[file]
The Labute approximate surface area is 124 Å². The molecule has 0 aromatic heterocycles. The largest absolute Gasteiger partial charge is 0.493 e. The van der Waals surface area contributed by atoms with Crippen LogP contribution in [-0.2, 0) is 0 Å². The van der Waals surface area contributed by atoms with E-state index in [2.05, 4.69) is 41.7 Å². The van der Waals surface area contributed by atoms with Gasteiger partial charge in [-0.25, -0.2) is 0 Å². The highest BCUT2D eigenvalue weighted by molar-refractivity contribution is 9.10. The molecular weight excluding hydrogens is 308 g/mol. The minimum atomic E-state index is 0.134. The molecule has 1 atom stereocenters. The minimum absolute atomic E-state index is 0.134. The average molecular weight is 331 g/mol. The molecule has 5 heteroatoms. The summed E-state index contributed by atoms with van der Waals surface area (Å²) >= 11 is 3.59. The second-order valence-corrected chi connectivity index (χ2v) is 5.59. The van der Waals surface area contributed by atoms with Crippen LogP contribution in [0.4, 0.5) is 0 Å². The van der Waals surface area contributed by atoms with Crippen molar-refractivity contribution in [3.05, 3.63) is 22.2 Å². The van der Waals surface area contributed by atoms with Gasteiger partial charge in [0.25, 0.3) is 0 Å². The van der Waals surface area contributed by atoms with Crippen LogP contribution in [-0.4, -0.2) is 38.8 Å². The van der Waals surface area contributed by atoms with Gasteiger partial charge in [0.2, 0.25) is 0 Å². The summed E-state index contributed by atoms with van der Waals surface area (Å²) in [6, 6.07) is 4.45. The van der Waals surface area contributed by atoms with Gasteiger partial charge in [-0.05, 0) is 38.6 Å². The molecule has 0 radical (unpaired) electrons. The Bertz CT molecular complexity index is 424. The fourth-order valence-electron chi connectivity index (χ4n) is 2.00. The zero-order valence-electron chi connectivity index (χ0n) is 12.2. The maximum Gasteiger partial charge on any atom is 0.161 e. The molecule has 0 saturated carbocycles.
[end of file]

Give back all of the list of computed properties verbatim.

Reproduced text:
The Labute approximate surface area is 124 Å². The molecule has 0 aromatic heterocycles. The largest absolute Gasteiger partial charge is 0.493 e. The van der Waals surface area contributed by atoms with Crippen LogP contribution in [-0.2, 0) is 0 Å². The van der Waals surface area contributed by atoms with E-state index in [2.05, 4.69) is 41.7 Å². The van der Waals surface area contributed by atoms with Gasteiger partial charge in [-0.25, -0.2) is 0 Å². The highest BCUT2D eigenvalue weighted by molar-refractivity contribution is 9.10. The molecular weight excluding hydrogens is 308 g/mol. The minimum atomic E-state index is 0.134. The molecule has 1 atom stereocenters. The minimum absolute atomic E-state index is 0.134. The average molecular weight is 331 g/mol. The molecule has 5 heteroatoms. The summed E-state index contributed by atoms with van der Waals surface area (Å²) >= 11 is 3.59. The second-order valence-corrected chi connectivity index (χ2v) is 5.59. The van der Waals surface area contributed by atoms with Crippen LogP contribution in [0.4, 0.5) is 0 Å². The van der Waals surface area contributed by atoms with Crippen molar-refractivity contribution in [3.05, 3.63) is 22.2 Å². The van der Waals surface area contributed by atoms with Gasteiger partial charge in [0.25, 0.3) is 0 Å². The van der Waals surface area contributed by atoms with Crippen LogP contribution in [-0.4, -0.2) is 38.8 Å². The van der Waals surface area contributed by atoms with Gasteiger partial charge in [0.2, 0.25) is 0 Å². The summed E-state index contributed by atoms with van der Waals surface area (Å²) in [6, 6.07) is 4.45. The van der Waals surface area contributed by atoms with Gasteiger partial charge in [-0.05, 0) is 38.6 Å². The molecule has 0 radical (unpaired) electrons. The Bertz CT molecular complexity index is 424. The fourth-order valence-electron chi connectivity index (χ4n) is 2.00. The zero-order valence-electron chi connectivity index (χ0n) is 12.2. The maximum Gasteiger partial charge on any atom is 0.161 e. The molecule has 0 saturated carbocycles.